While working at the Army Research Lab, I have designed, had fabricated, and tested physical components using Solidworks 3D modelling. The most notable example is a new nozzle assembly, which I took from concept to final product installed in the machine, with multiple swappable nozzles to deposit lines of different thicknesses.
I worked in the Cordero Additive Lab at Rice University researching cracking during constrained sintering. Sintering is the process by which particles merge together by the application of heat or pressure without melting.
During this process, the density of the material increases, typically from around 30% density to 50-90%. If the piece being sintered is constrained or has a complex shape, this shrinkage can lead to cracking.
I designed samples and a frame to hold and constrain them in Solidworks, then 3D printed the the samples myself out of alumina on an ExOne binderjet printer. I then set up a camera focused into a tube furnace where the samples and frames were heated to 1000+ degrees Celcius, took pictures every few seconds, and compliled those pictures into a movie with ImageJ that could be analyzed to track crack formation over time, which you can see below.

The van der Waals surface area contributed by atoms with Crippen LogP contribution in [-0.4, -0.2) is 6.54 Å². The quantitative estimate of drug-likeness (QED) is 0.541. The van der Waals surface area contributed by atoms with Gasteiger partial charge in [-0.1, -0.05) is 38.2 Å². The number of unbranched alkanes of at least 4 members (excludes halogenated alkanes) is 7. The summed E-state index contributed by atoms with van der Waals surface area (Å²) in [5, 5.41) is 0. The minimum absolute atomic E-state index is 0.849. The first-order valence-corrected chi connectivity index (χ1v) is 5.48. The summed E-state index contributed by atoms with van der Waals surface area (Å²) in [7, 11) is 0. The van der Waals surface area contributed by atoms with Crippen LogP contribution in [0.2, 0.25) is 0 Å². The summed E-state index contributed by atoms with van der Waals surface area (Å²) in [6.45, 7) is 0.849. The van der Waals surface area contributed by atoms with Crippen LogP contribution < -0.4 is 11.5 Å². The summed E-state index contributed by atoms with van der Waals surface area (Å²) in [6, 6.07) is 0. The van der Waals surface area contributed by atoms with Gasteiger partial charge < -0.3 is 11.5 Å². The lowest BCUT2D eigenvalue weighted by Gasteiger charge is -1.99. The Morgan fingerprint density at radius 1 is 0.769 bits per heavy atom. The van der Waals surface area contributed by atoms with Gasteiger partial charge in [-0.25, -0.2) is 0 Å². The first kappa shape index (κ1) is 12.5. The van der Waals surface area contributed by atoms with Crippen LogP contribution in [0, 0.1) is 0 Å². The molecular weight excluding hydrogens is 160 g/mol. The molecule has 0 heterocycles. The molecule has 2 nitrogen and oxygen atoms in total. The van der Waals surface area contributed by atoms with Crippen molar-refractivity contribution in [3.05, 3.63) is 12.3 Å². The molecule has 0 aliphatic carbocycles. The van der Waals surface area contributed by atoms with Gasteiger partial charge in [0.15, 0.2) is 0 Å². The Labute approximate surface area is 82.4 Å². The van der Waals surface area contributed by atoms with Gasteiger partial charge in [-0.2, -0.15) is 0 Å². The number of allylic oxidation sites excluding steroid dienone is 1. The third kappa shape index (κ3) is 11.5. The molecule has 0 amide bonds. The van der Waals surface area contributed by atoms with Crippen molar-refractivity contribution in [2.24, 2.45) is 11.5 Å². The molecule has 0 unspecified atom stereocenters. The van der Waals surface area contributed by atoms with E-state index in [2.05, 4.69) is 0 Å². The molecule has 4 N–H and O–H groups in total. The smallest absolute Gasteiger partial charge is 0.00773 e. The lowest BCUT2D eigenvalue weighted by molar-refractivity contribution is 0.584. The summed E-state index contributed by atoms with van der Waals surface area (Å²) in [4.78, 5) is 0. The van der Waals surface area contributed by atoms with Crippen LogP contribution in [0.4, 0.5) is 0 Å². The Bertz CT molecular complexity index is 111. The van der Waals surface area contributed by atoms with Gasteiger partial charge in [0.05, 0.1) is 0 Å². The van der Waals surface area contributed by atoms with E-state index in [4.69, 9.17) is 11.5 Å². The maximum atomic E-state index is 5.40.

This research was published as “In situ observations of cracking in constrained sintering” in the Journal of the American Ceramic Society, which gave it the “Best Paper of 2018” award.
In college, my capstone project was to design an alloy that was easy to weld, had a high yield strength (> 70ksi) and corrosion resistance (comparable to Inconel 625), and had less than 5% dilution from the substrate metal for use in CRA (corrosion-resistant alloy) cladding. CRA cladding of pipes is cheaper than a solid CRA pipe, and increases the pipe lifespan when transporting harsh materials.
My group chose to make a nickel-based alloy, due to the fact that nickel alloys are already in use for CRA cladding and are highly resistant to many forms of corrosion and high temperature oxidation. The strengthening mechanisms we chose to use were solid solution strengthening (introducing trace elements into the alloy to impede dislocation movement) and precipitation hardening (heat treatment).
We used two models to predict the yield strength of our alloys, a linear model derived from commercial nickel alloy composition and strength data, and the Feltham Tough solid-state physics model from scientific literature. From these models, we chose to test adding Niobium, Tungsten, Aluminum, and Lanthanum to our alloy.
A plasma-transferred arc welding machine was used to create our alloys out of premixed powders. I wrote low-level G-code to operate the welding machine, covering the surface of the steel substrate with our nickel alloy.
We performed microhardness tests (ASTM E92), tensile tests (ASTM E8), and pitting and corrosion tests (ASTM G48). This required extensive sample preperation, including grinding and polishing the surface, cutting out specimens, and mounting samples in acid.
In the end, our alloy, named 625M after Inconel 625 which it was based on, achieved most of the goals set for it. It had good weldability, high yield strength, and good corrosion reistance. The iron dilution ranged from 5-15%, which didn't meet our standard, but that could be solved with further research.